There is one more thing they will not be able to take from me.  And that is my Dad.  My memories of our life together.  And every part of my heart that bears his fingerprints.

The last night I spent with Dad, he was cold.  So I crawled into bed with him.  I wrapped my body around his to keep him warm, rubbing my hand over his arm and forehead.
He started to sing, 'Soft Kitty'.
It broke my heart to hear it then.  But I started to sing with him...and I continued long after he stopped.  And I stayed there with him until he fell asleep.
That is something that I can carry with me for the rest of my life.  Something that no one else will ever have.

And it saddens me that so many others will never know a love this strong.

Sunday, January 6, 2013

~I Still Believe...

Every year we run around, worrying and stressing...making lists and checking them twice (or thrice for some of us).  We go to the store one more time because we forgot cream cheese in order to make just one more dish.  Just in case some company shows up.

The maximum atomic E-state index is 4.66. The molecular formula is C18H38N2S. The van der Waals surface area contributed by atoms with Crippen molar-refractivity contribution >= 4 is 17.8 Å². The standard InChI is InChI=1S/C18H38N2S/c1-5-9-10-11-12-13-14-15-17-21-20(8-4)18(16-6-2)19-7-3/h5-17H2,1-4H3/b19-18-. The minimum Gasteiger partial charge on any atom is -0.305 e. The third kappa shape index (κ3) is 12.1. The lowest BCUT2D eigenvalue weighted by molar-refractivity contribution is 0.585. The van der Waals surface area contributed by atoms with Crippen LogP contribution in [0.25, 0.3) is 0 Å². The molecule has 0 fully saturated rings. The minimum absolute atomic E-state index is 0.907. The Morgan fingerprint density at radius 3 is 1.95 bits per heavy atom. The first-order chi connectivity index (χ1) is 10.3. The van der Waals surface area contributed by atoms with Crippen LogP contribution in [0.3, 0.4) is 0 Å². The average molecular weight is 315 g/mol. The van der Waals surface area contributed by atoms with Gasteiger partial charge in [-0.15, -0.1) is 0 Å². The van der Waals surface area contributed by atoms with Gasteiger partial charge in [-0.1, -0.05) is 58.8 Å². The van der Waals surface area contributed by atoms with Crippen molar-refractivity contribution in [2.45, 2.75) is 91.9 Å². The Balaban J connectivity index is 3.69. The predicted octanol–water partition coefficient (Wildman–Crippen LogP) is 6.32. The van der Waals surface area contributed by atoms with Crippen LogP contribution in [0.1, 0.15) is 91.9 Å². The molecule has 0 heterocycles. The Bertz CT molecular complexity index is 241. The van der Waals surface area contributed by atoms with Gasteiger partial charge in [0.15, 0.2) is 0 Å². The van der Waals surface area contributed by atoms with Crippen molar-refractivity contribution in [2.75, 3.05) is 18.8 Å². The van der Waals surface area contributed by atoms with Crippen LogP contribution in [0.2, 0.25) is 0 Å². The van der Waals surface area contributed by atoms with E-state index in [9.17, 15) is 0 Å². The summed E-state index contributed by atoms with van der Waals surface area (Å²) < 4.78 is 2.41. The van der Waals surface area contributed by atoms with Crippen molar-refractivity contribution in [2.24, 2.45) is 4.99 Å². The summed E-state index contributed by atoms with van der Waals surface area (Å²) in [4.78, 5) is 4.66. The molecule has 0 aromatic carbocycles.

Did I remember that one particular thing for Joey?  And what if Santa forgets that all-important item for the stockings.....so I get it anyway, just in case.  We spend so much time getting prepared, decking the walls and trimming the tree...the lights must go up.  And we can't forget the fudge.  Does it not seem like we spend all year getting ready for this one day?

And then finally we wake up, open our presents and it's over.  Does anyone else feel that great heave of disappointment that all of our expectations and wishes once again did not reach our magical standards?